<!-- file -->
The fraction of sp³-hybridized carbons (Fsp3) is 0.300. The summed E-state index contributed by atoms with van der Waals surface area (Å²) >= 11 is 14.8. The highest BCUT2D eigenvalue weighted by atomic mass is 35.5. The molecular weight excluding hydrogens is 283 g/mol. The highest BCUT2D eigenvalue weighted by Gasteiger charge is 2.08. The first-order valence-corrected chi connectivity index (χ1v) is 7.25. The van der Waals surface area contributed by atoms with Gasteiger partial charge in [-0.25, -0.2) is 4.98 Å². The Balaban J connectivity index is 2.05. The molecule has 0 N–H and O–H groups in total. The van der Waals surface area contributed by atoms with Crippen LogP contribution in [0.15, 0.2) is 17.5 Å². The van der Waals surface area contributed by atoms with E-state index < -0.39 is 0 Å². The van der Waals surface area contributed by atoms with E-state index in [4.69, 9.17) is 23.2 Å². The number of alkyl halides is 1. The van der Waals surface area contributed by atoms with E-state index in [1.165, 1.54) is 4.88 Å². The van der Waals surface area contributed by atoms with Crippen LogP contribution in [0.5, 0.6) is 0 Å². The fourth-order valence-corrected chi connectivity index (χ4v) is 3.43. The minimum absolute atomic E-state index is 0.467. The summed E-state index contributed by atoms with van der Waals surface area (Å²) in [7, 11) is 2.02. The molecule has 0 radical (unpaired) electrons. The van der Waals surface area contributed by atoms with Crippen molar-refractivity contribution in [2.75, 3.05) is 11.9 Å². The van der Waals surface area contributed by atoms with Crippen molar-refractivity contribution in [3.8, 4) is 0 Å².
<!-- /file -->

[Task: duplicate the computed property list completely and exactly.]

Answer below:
The fraction of sp³-hybridized carbons (Fsp3) is 0.300. The summed E-state index contributed by atoms with van der Waals surface area (Å²) >= 11 is 14.8. The highest BCUT2D eigenvalue weighted by atomic mass is 35.5. The molecular weight excluding hydrogens is 283 g/mol. The highest BCUT2D eigenvalue weighted by Gasteiger charge is 2.08. The first-order valence-corrected chi connectivity index (χ1v) is 7.25. The van der Waals surface area contributed by atoms with Gasteiger partial charge in [-0.25, -0.2) is 4.98 Å². The Balaban J connectivity index is 2.05. The molecule has 0 N–H and O–H groups in total. The van der Waals surface area contributed by atoms with Crippen LogP contribution in [0.15, 0.2) is 17.5 Å². The van der Waals surface area contributed by atoms with E-state index < -0.39 is 0 Å². The van der Waals surface area contributed by atoms with E-state index in [4.69, 9.17) is 23.2 Å². The number of alkyl halides is 1. The van der Waals surface area contributed by atoms with E-state index in [1.165, 1.54) is 4.88 Å². The van der Waals surface area contributed by atoms with Crippen LogP contribution in [0.5, 0.6) is 0 Å². The fourth-order valence-corrected chi connectivity index (χ4v) is 3.43. The minimum absolute atomic E-state index is 0.467. The summed E-state index contributed by atoms with van der Waals surface area (Å²) in [7, 11) is 2.02. The molecule has 0 radical (unpaired) electrons. The van der Waals surface area contributed by atoms with Crippen molar-refractivity contribution in [2.75, 3.05) is 11.9 Å². The van der Waals surface area contributed by atoms with Crippen molar-refractivity contribution in [3.8, 4) is 0 Å².